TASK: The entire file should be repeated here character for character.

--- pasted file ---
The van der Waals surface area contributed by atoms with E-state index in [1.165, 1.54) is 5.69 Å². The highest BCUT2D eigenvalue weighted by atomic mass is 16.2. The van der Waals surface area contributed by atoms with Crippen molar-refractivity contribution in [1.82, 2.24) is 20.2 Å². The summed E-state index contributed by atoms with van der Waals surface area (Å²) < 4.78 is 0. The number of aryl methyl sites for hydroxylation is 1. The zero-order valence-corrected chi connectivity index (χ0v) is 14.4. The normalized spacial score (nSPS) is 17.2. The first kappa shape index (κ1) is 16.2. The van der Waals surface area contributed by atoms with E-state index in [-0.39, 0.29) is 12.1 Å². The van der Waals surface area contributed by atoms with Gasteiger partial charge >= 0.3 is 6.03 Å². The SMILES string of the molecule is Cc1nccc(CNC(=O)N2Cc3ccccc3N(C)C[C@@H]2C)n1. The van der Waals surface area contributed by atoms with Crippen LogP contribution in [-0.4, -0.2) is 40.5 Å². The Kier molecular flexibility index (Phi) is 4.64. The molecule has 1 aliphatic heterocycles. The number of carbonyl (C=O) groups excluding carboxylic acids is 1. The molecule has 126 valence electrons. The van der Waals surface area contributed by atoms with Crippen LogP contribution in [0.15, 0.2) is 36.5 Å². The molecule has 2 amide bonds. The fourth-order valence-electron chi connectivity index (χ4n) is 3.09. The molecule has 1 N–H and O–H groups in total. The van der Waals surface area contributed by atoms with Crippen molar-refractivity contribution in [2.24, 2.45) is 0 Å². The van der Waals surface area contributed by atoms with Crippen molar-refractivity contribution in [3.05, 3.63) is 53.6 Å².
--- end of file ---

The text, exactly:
The van der Waals surface area contributed by atoms with E-state index in [1.165, 1.54) is 5.69 Å². The highest BCUT2D eigenvalue weighted by atomic mass is 16.2. The van der Waals surface area contributed by atoms with Crippen molar-refractivity contribution in [1.82, 2.24) is 20.2 Å². The summed E-state index contributed by atoms with van der Waals surface area (Å²) < 4.78 is 0. The number of aryl methyl sites for hydroxylation is 1. The zero-order valence-corrected chi connectivity index (χ0v) is 14.4. The normalized spacial score (nSPS) is 17.2. The first kappa shape index (κ1) is 16.2. The van der Waals surface area contributed by atoms with E-state index in [-0.39, 0.29) is 12.1 Å². The van der Waals surface area contributed by atoms with Gasteiger partial charge >= 0.3 is 6.03 Å². The SMILES string of the molecule is Cc1nccc(CNC(=O)N2Cc3ccccc3N(C)C[C@@H]2C)n1. The van der Waals surface area contributed by atoms with Crippen LogP contribution in [-0.4, -0.2) is 40.5 Å². The Kier molecular flexibility index (Phi) is 4.64. The molecule has 1 aliphatic heterocycles. The number of carbonyl (C=O) groups excluding carboxylic acids is 1. The molecule has 126 valence electrons. The van der Waals surface area contributed by atoms with Crippen LogP contribution in [0.15, 0.2) is 36.5 Å². The molecule has 2 amide bonds. The fourth-order valence-electron chi connectivity index (χ4n) is 3.09. The molecule has 1 N–H and O–H groups in total. The van der Waals surface area contributed by atoms with Crippen molar-refractivity contribution in [2.24, 2.45) is 0 Å². The van der Waals surface area contributed by atoms with Crippen molar-refractivity contribution in [3.05, 3.63) is 53.6 Å².